A rotor arm 14 approximately 0.5" long locates at one end via a hole therethrough on the shaft 6 for pivotal motion thereabout. To the end of the rotor arm remote from the shaft 6 is fixed a permanent magnet 16. The magnet 16 is made of samarium cobalt and is approximately 0.125" long in the direction of the length of the arm 14 and of rectangular cross-section normal thereto approximately 0.125" high and approximately 0.2" wide. The rotor arm 14 is mounted on the shaft 6 so that the magnet 16 is near to, but clear of, the top surface of the base plate 4 and is pivotally movable about the axis of the shaft 6 between the magnets 8, 10 in a plane parallel to the plane of the base plate 2. The magnet 16 is arranged with its magnetic faces facing the magnetic faces of the magnets 8, 10 such that faces of like polarity are closest. Thus, in its resting position, the magnet 16 on the rotor arm 14 is suspended between the magnets 8, 10.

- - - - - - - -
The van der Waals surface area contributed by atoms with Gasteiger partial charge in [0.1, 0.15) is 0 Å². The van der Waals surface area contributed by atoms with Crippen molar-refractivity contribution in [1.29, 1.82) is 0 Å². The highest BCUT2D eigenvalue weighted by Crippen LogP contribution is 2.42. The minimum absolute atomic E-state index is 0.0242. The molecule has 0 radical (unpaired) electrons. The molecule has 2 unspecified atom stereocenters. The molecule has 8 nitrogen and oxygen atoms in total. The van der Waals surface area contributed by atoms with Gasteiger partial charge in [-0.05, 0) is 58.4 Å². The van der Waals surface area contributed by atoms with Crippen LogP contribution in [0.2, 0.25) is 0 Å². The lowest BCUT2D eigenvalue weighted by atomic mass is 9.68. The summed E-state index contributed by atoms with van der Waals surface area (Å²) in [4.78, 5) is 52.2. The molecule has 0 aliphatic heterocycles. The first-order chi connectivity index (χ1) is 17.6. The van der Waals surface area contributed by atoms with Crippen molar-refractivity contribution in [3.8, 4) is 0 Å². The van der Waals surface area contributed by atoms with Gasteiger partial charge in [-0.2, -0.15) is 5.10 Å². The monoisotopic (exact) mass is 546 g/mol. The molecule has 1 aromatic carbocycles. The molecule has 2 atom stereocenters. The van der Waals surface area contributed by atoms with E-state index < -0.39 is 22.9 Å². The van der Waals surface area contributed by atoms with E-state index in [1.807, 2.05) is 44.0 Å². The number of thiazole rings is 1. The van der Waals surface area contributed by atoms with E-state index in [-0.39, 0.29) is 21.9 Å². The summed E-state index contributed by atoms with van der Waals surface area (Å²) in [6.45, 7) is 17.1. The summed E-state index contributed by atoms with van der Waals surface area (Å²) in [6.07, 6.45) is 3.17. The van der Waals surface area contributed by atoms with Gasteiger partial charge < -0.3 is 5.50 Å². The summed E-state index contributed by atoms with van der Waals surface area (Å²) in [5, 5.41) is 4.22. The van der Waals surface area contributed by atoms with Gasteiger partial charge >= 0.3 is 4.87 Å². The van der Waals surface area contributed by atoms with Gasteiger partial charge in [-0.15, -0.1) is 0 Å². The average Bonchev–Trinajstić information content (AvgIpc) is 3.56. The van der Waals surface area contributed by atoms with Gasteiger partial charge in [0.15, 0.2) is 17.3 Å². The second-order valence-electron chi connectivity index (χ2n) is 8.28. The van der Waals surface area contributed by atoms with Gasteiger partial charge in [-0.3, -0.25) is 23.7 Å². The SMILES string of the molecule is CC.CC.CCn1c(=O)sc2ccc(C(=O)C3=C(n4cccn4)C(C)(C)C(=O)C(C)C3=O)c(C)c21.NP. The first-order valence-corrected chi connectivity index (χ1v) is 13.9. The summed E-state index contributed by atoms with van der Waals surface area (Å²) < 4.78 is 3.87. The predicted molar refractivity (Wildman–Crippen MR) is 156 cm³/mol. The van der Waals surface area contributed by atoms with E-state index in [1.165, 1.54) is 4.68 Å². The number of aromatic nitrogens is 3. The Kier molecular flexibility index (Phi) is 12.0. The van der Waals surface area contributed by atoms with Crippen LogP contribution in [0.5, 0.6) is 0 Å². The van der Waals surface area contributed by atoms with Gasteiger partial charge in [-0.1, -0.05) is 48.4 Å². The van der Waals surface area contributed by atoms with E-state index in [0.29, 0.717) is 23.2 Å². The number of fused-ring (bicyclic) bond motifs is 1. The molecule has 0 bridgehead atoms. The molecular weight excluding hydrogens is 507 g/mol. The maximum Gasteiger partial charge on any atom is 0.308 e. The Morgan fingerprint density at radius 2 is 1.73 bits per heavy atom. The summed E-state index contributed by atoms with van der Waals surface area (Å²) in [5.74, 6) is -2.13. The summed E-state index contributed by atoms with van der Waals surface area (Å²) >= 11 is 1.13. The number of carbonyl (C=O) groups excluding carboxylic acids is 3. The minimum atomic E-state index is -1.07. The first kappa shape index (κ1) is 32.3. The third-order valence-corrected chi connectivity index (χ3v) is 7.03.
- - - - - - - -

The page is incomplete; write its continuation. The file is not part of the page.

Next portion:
In use of the vibrator 2, the coil winding 12 is energized with a stepped driving current of approximately 60 mA at approximately 0.9-1.5 volt and having a 50% duty cycle and a frequency of approximately 50-70 Hz. When the energizing current is applied to the coil 12, the coil performs as an electromagnet and the resulting oscillating magnetic field acts on the magnet 16 to cause it to pivot first toward one of the magnets 8, 10 and then toward the other, thereby setting up a vibratory oscillation of the magnet 16 between its magnetic suspension magnets 8, 10.